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I come with this:

(defn string->integer [str & [base]]
  (Integer/parseInt str (if (nil? base) 10 base)))

(string->integer "10")
(string->integer "FF" 16)

But it must be a better way to do this.

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3 Answers

up vote 77 down vote accepted

A function can have multiple signatures if the signatures differ in arity. You can use that to supply default values.

(defn string->integer 
  ([s] (string->integer s 10))
  ([s base] (Integer/parseInt s base)))

Note that assuming false and nil are both considered non-values, (if (nil? base) 10 base) could be shortened to (if base base 10), or further to (or base 10).

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You can also destructure rest arguments as a map since Clojure 1.2 [ref]. This lets you name and provide defaults for function arguments:

(defn string->integer [s & {:keys [base] :or {base 10}}]
    (Integer/parseInt s base))

Now you can call

(string->integer "11")
=> 11

or

(string->integer "11" :base 8)
=> 9

You can see this in action here: https://github.com/Raynes/clavatar/blob/master/src/clavatar/core.clj (for example)

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So easy to understand if coming from a Python background :) –  Dan Mar 6 '12 at 12:17
    
This is far easier to understand than the accepted answer...is this the accepted "Clojurian" way? Please consider adding to this document. –  Droogans Feb 11 '13 at 1:06
    
I have added an issue to the unofficial style guide to help address this. –  Droogans Feb 11 '13 at 1:25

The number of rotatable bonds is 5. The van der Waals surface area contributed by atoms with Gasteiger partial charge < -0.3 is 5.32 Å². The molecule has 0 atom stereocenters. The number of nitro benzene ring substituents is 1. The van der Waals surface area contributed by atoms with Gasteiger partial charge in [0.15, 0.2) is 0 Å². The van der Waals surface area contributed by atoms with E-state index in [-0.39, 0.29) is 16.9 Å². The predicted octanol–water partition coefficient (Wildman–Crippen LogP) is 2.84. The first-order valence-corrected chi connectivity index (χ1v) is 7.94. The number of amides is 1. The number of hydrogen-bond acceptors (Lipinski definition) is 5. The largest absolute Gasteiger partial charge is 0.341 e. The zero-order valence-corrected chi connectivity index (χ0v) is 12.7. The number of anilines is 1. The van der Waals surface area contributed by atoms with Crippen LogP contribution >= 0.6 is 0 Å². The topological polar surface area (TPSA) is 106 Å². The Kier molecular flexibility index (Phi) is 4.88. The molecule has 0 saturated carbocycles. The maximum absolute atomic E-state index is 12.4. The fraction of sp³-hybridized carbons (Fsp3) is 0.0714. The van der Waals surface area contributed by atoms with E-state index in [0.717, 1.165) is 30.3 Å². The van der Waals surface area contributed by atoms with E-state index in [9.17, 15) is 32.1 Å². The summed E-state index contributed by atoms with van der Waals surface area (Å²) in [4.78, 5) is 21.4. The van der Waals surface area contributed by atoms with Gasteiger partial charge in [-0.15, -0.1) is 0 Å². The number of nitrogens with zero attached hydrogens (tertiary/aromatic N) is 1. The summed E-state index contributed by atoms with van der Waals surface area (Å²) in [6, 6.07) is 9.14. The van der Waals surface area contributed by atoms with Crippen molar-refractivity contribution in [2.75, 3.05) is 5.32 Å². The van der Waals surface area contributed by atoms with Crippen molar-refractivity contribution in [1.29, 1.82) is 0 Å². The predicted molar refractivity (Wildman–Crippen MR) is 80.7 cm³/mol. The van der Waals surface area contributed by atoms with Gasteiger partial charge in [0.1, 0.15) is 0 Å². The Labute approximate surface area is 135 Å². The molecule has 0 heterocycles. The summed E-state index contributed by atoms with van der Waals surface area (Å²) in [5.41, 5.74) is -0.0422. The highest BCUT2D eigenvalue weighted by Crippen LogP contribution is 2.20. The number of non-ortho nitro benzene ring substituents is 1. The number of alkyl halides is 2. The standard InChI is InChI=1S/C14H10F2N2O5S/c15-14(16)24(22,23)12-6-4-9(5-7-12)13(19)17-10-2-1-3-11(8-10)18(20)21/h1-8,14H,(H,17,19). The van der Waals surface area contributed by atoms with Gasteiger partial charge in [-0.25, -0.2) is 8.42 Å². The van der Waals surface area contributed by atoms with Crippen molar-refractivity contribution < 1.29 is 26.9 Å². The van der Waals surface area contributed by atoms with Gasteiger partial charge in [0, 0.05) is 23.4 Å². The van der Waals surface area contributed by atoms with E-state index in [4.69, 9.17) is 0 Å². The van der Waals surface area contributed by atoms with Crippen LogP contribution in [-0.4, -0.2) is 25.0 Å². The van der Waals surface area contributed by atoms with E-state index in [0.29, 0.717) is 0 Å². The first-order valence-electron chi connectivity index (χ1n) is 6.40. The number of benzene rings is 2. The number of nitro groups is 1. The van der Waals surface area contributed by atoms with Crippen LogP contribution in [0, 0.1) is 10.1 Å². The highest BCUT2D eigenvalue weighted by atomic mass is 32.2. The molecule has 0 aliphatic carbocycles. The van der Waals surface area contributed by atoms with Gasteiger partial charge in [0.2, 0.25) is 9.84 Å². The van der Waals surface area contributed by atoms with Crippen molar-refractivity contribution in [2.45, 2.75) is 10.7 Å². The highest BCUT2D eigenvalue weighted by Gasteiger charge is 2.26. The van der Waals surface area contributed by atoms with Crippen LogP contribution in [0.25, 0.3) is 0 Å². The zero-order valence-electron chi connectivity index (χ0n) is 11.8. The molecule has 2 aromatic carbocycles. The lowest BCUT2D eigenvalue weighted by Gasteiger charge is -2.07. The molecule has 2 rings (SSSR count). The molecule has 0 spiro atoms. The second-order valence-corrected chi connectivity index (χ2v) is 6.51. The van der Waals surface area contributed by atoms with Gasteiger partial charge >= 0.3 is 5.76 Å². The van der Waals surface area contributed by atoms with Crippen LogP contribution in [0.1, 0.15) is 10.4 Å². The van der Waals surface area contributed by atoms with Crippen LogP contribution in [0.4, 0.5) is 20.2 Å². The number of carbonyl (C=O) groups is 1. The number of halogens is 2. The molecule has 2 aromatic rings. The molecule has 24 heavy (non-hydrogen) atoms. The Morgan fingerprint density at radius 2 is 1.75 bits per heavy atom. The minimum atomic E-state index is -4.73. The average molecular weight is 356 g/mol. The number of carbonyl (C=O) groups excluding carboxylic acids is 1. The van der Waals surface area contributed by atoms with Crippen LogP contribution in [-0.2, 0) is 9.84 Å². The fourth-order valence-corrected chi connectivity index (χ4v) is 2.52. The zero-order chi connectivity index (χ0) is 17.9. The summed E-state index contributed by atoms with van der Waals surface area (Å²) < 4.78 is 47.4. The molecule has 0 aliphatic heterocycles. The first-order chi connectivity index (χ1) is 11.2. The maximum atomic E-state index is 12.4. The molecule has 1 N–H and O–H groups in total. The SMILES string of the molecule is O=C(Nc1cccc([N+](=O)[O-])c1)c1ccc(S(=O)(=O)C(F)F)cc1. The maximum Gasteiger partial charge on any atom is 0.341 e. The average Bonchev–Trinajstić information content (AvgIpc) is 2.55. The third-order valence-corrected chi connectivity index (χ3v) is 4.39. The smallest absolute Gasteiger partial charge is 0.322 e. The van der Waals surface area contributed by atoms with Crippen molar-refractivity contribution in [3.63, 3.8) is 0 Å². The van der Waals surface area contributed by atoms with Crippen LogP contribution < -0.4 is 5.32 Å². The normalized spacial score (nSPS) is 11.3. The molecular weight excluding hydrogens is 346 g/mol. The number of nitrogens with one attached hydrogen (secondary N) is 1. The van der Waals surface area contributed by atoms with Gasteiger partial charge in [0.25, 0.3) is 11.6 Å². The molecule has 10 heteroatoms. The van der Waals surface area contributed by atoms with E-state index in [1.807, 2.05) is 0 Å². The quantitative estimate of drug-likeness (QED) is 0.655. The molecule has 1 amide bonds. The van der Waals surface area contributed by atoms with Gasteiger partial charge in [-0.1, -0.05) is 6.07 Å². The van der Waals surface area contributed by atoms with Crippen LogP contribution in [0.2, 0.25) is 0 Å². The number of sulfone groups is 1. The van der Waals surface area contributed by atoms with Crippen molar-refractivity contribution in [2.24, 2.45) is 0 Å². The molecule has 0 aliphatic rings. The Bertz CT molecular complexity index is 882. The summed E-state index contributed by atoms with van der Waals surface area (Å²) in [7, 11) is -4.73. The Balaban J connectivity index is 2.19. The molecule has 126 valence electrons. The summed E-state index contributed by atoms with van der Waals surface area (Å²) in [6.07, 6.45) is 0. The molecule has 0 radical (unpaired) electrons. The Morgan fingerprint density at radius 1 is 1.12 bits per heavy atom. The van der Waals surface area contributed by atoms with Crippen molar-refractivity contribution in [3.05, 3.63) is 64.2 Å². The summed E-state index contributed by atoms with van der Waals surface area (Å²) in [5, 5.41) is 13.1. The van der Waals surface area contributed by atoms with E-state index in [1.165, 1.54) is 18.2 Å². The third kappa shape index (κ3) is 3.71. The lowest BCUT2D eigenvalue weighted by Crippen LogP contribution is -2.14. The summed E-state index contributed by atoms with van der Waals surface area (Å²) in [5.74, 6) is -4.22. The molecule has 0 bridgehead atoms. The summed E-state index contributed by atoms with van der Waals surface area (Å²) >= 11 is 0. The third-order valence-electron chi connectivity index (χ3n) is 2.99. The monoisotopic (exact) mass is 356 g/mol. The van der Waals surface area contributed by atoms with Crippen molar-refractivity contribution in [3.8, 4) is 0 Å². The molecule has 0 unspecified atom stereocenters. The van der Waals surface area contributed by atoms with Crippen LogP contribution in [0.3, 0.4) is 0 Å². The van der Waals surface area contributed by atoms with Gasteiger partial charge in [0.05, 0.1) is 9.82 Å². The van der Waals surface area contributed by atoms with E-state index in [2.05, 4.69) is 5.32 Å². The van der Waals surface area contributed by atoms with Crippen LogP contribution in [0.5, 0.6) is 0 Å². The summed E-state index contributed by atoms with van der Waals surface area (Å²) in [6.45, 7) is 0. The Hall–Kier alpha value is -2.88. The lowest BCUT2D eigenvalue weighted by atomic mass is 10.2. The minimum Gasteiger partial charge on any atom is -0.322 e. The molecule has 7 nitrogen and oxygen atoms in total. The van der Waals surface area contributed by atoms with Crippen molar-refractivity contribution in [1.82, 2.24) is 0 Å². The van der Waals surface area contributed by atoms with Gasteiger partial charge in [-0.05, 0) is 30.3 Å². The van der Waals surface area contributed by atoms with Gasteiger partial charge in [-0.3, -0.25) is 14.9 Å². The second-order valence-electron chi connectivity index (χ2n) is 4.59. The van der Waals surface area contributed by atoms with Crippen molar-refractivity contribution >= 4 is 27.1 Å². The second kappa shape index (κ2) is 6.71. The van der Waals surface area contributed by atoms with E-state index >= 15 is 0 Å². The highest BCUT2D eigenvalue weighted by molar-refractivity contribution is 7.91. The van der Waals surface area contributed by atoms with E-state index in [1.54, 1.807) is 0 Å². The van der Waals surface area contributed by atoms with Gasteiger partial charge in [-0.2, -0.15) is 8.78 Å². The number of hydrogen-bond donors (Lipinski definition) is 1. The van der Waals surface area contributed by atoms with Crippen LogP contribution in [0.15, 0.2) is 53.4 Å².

This answer more effectively captures the "proper" way to do it than the accepted answer, though both will work fine. (of course, a great power of Lisp languages is that there are usually many different ways to do the same fundamental thing) –  OpenLearner Jan 3 at 8:14
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This solution is the closer to the spirit of the original solution, but marginally cleaner

(defn string->integer [str & [base]]
  (Integer/parseInt str (or base 10)))

A similar pattern which can be handy uses or combined with let

(defn string->integer [str & [base]]
  (let [base (or base 10)]
    (Integer/parseInt str base)))

While in this case more verbose, it can be useful if you wish to have defaults dependent on other input values. For example, consider the following function:

(defn exemplar [a & [b c]]
  (let [b (or b 5)
        c (or c (* 7 b))]
    ;; or whatever yer actual code might be...
    (println a b c)))

(exemplar 3) => 3 5 35

This approach can easily be extended to work with named arguments (as in M. Gilliar's solution) as well:

(defn exemplar [a & {:keys [b c]}]
  (let [b (or b 5)
        c (or c (* 7 b))]
    (println a b c)))

Or using even more of a fusion:

(defn exemplar [a & {:keys [b c] :or {b 5}}]
  (let [c (or c (* 7 b))]
    (println a b c)))
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If you do not need your defaults dependent on other defaults (or perhaps even if you do), the solution by Matthew above also allows for multiple default values for different variables. It is much cleaner than using a regular or –  OpenLearner Jan 3 at 8:13
    
Agreed; I'll update to reflect this. Thanks. –  metasoarous Jan 4 at 1:35
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